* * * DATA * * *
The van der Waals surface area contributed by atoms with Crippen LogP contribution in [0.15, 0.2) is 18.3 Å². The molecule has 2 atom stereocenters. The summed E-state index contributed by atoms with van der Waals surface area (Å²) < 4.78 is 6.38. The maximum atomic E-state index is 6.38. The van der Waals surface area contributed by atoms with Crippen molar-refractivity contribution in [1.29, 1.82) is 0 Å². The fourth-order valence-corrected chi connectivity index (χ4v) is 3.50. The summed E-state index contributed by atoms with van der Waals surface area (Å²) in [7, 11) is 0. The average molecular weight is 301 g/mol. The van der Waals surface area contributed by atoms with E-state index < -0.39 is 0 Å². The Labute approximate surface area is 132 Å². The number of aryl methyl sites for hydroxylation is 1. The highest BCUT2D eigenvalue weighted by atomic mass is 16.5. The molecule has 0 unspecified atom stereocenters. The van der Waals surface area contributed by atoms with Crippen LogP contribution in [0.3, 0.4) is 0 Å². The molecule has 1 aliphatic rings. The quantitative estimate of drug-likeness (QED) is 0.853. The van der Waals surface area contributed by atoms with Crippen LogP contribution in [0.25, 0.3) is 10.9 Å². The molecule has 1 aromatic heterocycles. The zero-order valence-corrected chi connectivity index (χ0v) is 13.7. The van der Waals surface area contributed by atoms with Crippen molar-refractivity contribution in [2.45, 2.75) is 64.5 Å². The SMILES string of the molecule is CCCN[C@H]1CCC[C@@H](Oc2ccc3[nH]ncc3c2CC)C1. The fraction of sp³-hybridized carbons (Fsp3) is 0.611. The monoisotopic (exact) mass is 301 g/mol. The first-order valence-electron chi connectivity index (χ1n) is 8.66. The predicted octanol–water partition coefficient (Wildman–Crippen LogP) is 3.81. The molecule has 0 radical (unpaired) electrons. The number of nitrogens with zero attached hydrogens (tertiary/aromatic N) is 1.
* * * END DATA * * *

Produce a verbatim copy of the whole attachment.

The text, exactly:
The van der Waals surface area contributed by atoms with Crippen LogP contribution in [0.15, 0.2) is 18.3 Å². The molecule has 2 atom stereocenters. The summed E-state index contributed by atoms with van der Waals surface area (Å²) < 4.78 is 6.38. The maximum atomic E-state index is 6.38. The van der Waals surface area contributed by atoms with Crippen molar-refractivity contribution in [1.29, 1.82) is 0 Å². The fourth-order valence-corrected chi connectivity index (χ4v) is 3.50. The summed E-state index contributed by atoms with van der Waals surface area (Å²) in [7, 11) is 0. The average molecular weight is 301 g/mol. The van der Waals surface area contributed by atoms with E-state index < -0.39 is 0 Å². The Labute approximate surface area is 132 Å². The number of aryl methyl sites for hydroxylation is 1. The highest BCUT2D eigenvalue weighted by atomic mass is 16.5. The molecule has 0 unspecified atom stereocenters. The van der Waals surface area contributed by atoms with Crippen LogP contribution in [0.3, 0.4) is 0 Å². The molecule has 1 aliphatic rings. The quantitative estimate of drug-likeness (QED) is 0.853. The van der Waals surface area contributed by atoms with Crippen LogP contribution in [0.25, 0.3) is 10.9 Å². The molecule has 1 aromatic heterocycles. The zero-order valence-corrected chi connectivity index (χ0v) is 13.7. The van der Waals surface area contributed by atoms with Crippen molar-refractivity contribution in [2.45, 2.75) is 64.5 Å². The SMILES string of the molecule is CCCN[C@H]1CCC[C@@H](Oc2ccc3[nH]ncc3c2CC)C1. The fraction of sp³-hybridized carbons (Fsp3) is 0.611. The monoisotopic (exact) mass is 301 g/mol. The first-order valence-electron chi connectivity index (χ1n) is 8.66. The predicted octanol–water partition coefficient (Wildman–Crippen LogP) is 3.81. The molecule has 0 radical (unpaired) electrons. The number of nitrogens with zero attached hydrogens (tertiary/aromatic N) is 1.